“End of Service” by Gabriela Lee

A girl barely knows her mother, because in Manila it is common to find work in other countries that pays so much better – double, triple, quadruple what you’d made at home. She grows up living with her father, and very rarely sees her mother who’s practically a stranger to her. Then her mother dies, and she’s expected to feel and react as though someone incredibly close has passed away – something which must be so impossible hard to come to terms with. Do you hate yourself for not feeling anything, or do you hate the situation that’s the cause for why you barely know your own mother?

I like the twist in this one – it’s spooky and pretty gross in how realistically this could come to happen.

“Chupacabra’s Song” by Jim Hines

This is the first time I’ve sampled Hines’ writing, I think. I mention that, because I should have read him long ago, or at least directly after meeting him at Continuum in Melbourne this year – he was excellent, and we had a good chat about the comic strip Peanuts – however, my reading has been pretty woeful this year. Hopefully this short story will encourage me to try harder because it was dang excellent.

I like a short story that doesn’t specifically say what a character has – it just shows it. This shows us a young teen who works with her father in his veterinary clinic, and has the ability of using magic through music. She learns that even those you may feel similar to for what makes you different, doesn’t exactly mean that automatically makes them good people. Inside, she has the courage to do what she knows is right. Altogether this is an uplifting story of a girl who does hard things because they’re the right thing to do.

“The Day the God Died” by Alena McNamara

Well, this one made me cry. I can’t take animals being hurt in books or tv/movies, and though this wasn’t an animal, the way it was written made it damn similar. It’s a simple tale where so much happens without a whole lot of plot – in a good way. The details are slipped in so simply to really compound how this is such a normal occurrence – it’s simply life, nothing grand or Big Dramatic Plot about it – which makes it all so real.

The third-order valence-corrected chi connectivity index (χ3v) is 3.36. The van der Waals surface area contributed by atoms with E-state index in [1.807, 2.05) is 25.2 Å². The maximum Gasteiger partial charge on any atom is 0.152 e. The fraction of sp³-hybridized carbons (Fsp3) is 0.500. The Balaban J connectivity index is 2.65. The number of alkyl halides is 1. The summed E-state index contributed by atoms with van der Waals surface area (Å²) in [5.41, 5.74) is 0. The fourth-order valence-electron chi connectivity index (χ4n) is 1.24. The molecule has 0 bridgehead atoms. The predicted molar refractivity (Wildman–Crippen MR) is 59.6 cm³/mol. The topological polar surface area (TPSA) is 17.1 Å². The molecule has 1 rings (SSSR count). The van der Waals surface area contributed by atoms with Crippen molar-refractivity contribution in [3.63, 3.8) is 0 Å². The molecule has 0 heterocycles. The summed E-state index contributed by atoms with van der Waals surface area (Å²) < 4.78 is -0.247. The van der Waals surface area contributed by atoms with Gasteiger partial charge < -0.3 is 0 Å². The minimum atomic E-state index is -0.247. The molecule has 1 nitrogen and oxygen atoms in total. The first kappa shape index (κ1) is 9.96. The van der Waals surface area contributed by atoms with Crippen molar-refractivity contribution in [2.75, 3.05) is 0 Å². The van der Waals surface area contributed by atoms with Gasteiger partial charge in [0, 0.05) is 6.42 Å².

This one has a lot of impact, and it’s done so simply. Well done, McNamara.

“Signature” by Faith Mudge

I loved the characters in this, they were so bright and descriptive and fun. The enemy in this is so easy to hate also – everyone’s probably met someone so close to this, vindictive for no reason and simply nasty – kinda like how Umbridge is more hated than Voldemort.

The resolution in this one comes a little close as being too easy, but just manages to pull it off. It’s especially saved by the ‘I didn’t think that would work!’ follow up, and the way the characters close up at the end. Priya egging on Kabir is especially sweet. This is probably one of my favourites, especially for how the bookstore is described – I want to go there!

“The Lovely Duckling” by Tim Susman

Another that’s disturbing in how accurate it could be if shapeshifting were possible, and otherwise pretty spot on for transgender people, which is always sad to read and hear of. I always enjoy stories that are told through a range of mediums – in this case, memos, phone records and letters.

A good resolution that leaves you with hope – I would love to see this one expanded into a novella.

“Kiss and Kiss and Kiss and Tell” by E. C. Myers

Ahh, drug use. It always make me a little uncomfortable to read of, but I’m glad they included it in here. The recklessness teens have when it comes to recreational drugs, but then the embarrassment and shame felt when drugs are needed for whatever reason – schizophrenia in this case – is explored as we witness typical teenagers and precognition. I really enjoyed this piece – I love the idea behind it, and how it was handled.

“Vanilla” by Dirk Flinthart

This one certainly ends in a way I wasn’t expecting, and the title is really quite clever. This one shows how hard it is for those trapped between cultures. Kylie Howard – named for an Australian singer and the prime minister at the time this story is set – is Somali but born in Australia. Her father is determined for her to be considered Australian, but only by his standards – she can’t dress or act the way other Aussie girls do, that’s for sure.